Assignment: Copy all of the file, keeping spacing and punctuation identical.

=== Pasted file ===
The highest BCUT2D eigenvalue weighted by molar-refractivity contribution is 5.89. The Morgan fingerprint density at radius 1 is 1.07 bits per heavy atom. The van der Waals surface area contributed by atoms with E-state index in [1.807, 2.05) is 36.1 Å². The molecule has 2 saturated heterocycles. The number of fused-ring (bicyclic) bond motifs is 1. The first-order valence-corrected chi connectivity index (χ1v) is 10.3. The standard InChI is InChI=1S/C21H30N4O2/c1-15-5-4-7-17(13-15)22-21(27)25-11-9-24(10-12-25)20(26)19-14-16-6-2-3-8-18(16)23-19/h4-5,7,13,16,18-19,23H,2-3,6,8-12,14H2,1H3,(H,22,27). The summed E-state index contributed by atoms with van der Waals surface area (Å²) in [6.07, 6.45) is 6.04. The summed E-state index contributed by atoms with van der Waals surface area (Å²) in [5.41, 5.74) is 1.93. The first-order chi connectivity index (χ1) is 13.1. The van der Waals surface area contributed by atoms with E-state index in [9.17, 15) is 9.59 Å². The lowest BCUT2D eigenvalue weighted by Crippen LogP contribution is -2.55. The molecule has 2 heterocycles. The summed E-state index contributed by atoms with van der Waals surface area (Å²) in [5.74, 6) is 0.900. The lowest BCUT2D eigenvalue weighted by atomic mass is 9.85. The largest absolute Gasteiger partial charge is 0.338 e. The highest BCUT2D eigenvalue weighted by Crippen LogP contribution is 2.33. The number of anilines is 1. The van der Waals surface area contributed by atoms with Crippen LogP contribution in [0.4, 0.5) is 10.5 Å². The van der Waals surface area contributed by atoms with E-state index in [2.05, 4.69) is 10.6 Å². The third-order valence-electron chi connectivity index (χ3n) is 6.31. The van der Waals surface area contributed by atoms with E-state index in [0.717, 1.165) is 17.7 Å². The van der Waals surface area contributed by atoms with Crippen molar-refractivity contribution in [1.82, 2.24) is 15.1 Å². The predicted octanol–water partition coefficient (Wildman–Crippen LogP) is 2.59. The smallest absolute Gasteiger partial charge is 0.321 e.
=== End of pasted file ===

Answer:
The highest BCUT2D eigenvalue weighted by molar-refractivity contribution is 5.89. The Morgan fingerprint density at radius 1 is 1.07 bits per heavy atom. The van der Waals surface area contributed by atoms with E-state index in [1.807, 2.05) is 36.1 Å². The molecule has 2 saturated heterocycles. The number of fused-ring (bicyclic) bond motifs is 1. The first-order valence-corrected chi connectivity index (χ1v) is 10.3. The standard InChI is InChI=1S/C21H30N4O2/c1-15-5-4-7-17(13-15)22-21(27)25-11-9-24(10-12-25)20(26)19-14-16-6-2-3-8-18(16)23-19/h4-5,7,13,16,18-19,23H,2-3,6,8-12,14H2,1H3,(H,22,27). The summed E-state index contributed by atoms with van der Waals surface area (Å²) in [6.07, 6.45) is 6.04. The summed E-state index contributed by atoms with van der Waals surface area (Å²) in [5.41, 5.74) is 1.93. The first-order chi connectivity index (χ1) is 13.1. The van der Waals surface area contributed by atoms with E-state index in [9.17, 15) is 9.59 Å². The lowest BCUT2D eigenvalue weighted by Crippen LogP contribution is -2.55. The molecule has 2 heterocycles. The summed E-state index contributed by atoms with van der Waals surface area (Å²) in [5.74, 6) is 0.900. The lowest BCUT2D eigenvalue weighted by atomic mass is 9.85. The largest absolute Gasteiger partial charge is 0.338 e. The highest BCUT2D eigenvalue weighted by Crippen LogP contribution is 2.33. The number of anilines is 1. The van der Waals surface area contributed by atoms with Crippen LogP contribution in [0.4, 0.5) is 10.5 Å². The van der Waals surface area contributed by atoms with E-state index in [2.05, 4.69) is 10.6 Å². The third-order valence-electron chi connectivity index (χ3n) is 6.31. The van der Waals surface area contributed by atoms with E-state index in [0.717, 1.165) is 17.7 Å². The van der Waals surface area contributed by atoms with Crippen molar-refractivity contribution in [1.82, 2.24) is 15.1 Å². The predicted octanol–water partition coefficient (Wildman–Crippen LogP) is 2.59. The smallest absolute Gasteiger partial charge is 0.321 e.